So that is how I found and stuck with immigration law. I like the international flavor, constant learning experience, and nature of the work I do. Now that I have had my solo practice for the last few years, I am also enjoying the creativity that comes with marketing, which is also a big part of my work week, and practice management. I hope this answers the question and that you were able to learn a bit about me and what I do.
Grace R. Alano is the Principal Attorney at The Law Offices of Grace R. Alano in San Francisco. Find Grace on Google+, Twitter and Facebook.
Provisional Unlawful Presence Waiver information from USCIS and AILA (the American Immigration Lawyers Association):
“Beginning March 4, certain immigrant visa applicants who are the spouses, children and parents of U.S. citizens (immediate relatives), and have been unlawfully present in the United States, can start applying for provisional unlawful presence waivers through a new process.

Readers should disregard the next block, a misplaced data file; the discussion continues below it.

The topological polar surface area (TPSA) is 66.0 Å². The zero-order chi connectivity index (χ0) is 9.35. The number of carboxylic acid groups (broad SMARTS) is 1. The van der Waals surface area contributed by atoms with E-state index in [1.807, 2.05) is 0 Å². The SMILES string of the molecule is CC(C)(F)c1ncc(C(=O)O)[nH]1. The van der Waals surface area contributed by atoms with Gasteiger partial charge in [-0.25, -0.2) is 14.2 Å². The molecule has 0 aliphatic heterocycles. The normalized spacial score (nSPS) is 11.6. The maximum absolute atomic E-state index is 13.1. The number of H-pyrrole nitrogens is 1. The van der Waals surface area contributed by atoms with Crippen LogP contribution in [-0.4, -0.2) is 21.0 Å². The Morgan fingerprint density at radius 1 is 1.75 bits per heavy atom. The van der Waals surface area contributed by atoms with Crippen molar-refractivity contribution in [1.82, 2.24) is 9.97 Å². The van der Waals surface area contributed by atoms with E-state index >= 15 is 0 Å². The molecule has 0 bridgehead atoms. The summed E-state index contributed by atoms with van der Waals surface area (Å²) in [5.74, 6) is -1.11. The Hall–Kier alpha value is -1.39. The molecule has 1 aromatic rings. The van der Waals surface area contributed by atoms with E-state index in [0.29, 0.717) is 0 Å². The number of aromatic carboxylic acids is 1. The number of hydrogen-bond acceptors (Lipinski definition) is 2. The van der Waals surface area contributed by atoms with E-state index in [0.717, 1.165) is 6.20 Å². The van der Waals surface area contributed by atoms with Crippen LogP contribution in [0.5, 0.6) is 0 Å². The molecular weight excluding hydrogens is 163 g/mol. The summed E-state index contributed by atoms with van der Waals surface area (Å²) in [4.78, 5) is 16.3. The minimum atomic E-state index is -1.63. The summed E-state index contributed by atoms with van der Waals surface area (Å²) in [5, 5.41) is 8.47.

The new provisional unlawful presence waiver process is for certain individuals who seek a waiver of inadmissibility only for unlawful presence [emphasis added].They can now apply for a provisional unlawful presence waiver while in the United States and before departing for their immigrant visa interview at a U.S. Embassy or Consulate abroad. Under the current process, which continues to remain in effect, immediate relatives of U.S. citizens who are not eligible to adjust status in the United States have to travel abroad and be found inadmissible at their immigrant visa interview before they can apply for an inadmissibility waiver.
The new process is expected to shorten the time U.S. citizens are separated from their immediate relatives while those family members go through the process of becoming lawful permanent residents of the United States. For eligibility details and information on the process, please visit: http://www.uscis.gov/provisionalwaiver.”